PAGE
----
Left for dead in the unforgiving deserts of post-nuclear Australia, after defeating Lord Humungus' barbarian horde of bikers in Mad Max 2: The Road Warrior (1981), the former officer of the tough Main Force Patrol, Max Rockatansky, happens upon Bartertown: the remote market-town outpost in the middle of the dry Wasteland, and the realm of the autocratic Queen Aunty Entity. There, a lethal challenge awaits Max, who, in return for his freedom and provisions, must engage in a bloody match to the death with the grotesque symbiotic being, the Master/Blaster. However, an unforeseen complication after the brutal fight in the stronghold's combat arena, The Thunderdome, will banish, once more, Max into the vast wilderness, only to discover the peaceful haven of The Lost Tribe: a community of marooned children who survive on their own, waiting for the arrival of the legendary Captain Walker. Is "Mad" Max, indeed, their saviour? Can he overthrow Bartertown's ruthless tyrant?Written by
George Miller lost interest in the project after his friend and producer Byron Kennedy was killed in a helicopter crash while location scouting. That may explain why Miller only handled the action scenes, while George Ogilvie handled the rest. The film is dedicated to Byron Kennedy. See more »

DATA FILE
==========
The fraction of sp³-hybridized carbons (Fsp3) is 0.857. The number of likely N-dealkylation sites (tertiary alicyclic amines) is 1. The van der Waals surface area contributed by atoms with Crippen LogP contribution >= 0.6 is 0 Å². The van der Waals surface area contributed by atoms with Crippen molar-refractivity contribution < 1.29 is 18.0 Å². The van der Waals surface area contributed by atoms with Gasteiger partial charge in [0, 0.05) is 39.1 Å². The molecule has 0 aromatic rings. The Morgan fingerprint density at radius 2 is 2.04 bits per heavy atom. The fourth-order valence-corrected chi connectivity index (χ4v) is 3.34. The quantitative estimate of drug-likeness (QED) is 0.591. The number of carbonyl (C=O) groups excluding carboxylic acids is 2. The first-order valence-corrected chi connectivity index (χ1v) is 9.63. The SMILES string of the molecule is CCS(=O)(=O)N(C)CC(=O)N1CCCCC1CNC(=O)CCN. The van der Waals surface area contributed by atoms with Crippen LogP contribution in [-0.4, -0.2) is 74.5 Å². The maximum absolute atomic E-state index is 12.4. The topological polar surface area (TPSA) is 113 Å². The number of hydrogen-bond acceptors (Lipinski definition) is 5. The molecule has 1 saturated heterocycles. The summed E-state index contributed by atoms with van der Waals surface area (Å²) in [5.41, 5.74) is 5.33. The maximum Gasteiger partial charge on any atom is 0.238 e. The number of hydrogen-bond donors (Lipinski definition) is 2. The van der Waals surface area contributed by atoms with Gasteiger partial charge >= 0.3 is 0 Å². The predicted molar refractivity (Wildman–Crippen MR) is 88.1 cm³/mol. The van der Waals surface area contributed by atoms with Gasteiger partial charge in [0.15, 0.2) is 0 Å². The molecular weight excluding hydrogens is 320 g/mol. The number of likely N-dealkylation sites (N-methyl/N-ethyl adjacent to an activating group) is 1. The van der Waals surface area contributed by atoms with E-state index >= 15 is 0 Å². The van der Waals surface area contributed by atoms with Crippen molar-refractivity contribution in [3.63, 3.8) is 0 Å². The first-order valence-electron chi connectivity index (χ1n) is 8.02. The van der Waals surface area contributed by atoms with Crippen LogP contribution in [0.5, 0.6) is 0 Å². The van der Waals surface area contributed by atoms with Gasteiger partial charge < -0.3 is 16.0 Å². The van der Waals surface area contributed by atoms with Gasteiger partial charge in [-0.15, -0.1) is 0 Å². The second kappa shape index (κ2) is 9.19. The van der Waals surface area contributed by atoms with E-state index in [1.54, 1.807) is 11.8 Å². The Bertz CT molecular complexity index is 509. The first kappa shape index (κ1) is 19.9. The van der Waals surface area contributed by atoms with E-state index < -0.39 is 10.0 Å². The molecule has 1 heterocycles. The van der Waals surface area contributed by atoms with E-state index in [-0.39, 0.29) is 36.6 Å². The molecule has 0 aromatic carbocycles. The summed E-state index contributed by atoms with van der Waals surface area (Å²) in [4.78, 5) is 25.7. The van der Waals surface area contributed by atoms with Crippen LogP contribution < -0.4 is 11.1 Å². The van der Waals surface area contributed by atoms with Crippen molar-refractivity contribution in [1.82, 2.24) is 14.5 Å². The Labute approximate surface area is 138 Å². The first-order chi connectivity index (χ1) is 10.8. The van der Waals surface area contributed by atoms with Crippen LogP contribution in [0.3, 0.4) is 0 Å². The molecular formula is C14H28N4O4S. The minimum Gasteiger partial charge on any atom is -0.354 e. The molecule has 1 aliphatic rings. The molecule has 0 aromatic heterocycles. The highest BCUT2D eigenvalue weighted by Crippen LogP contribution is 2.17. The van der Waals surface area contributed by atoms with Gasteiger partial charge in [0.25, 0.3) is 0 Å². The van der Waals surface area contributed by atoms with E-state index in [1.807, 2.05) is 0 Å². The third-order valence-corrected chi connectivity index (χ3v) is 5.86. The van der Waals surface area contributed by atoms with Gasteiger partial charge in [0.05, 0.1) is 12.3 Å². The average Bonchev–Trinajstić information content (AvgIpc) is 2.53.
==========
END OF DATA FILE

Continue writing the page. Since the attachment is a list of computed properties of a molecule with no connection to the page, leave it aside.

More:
In the opening scenes, it goes from full daylight to sunset in a matter of seconds. See more »
Remember where you are - this is Thunderdome, and death is listening, and will take the first man that screams.
See more »
Scenes filmed but cut from the final film: Max comforting the dying Ghekko while facing Bartertown from the desert dunes and telling him it's Tomorrowmorrow land (this scene can be glimpsed in the Tina Turner video for We Don't Need Another Hero.) Max waking in Crack in Earth in the middle of the night and remembering his wife Jessie and crying, realising he is no better than the people he has hunted for so long. See more »
The first half of this film -- the part with Bartertown, Thunderdome, etc -- is brilliant, not just a repeat of THE ROAD WARRIOR but a totally new concept, thoroughly fleshed out. The second half, with the lost children, isn't as good -- and, more to the point, doesn't quite mesh with the first half, despite Miller's attempts to tie it all together at the end. Still, it's well above average in a genre that has increasingly come to believe (wrongly) that special effects are more important than plot and character.
79 of 89 people found this review helpful.
Was this review helpful to you?
| Report this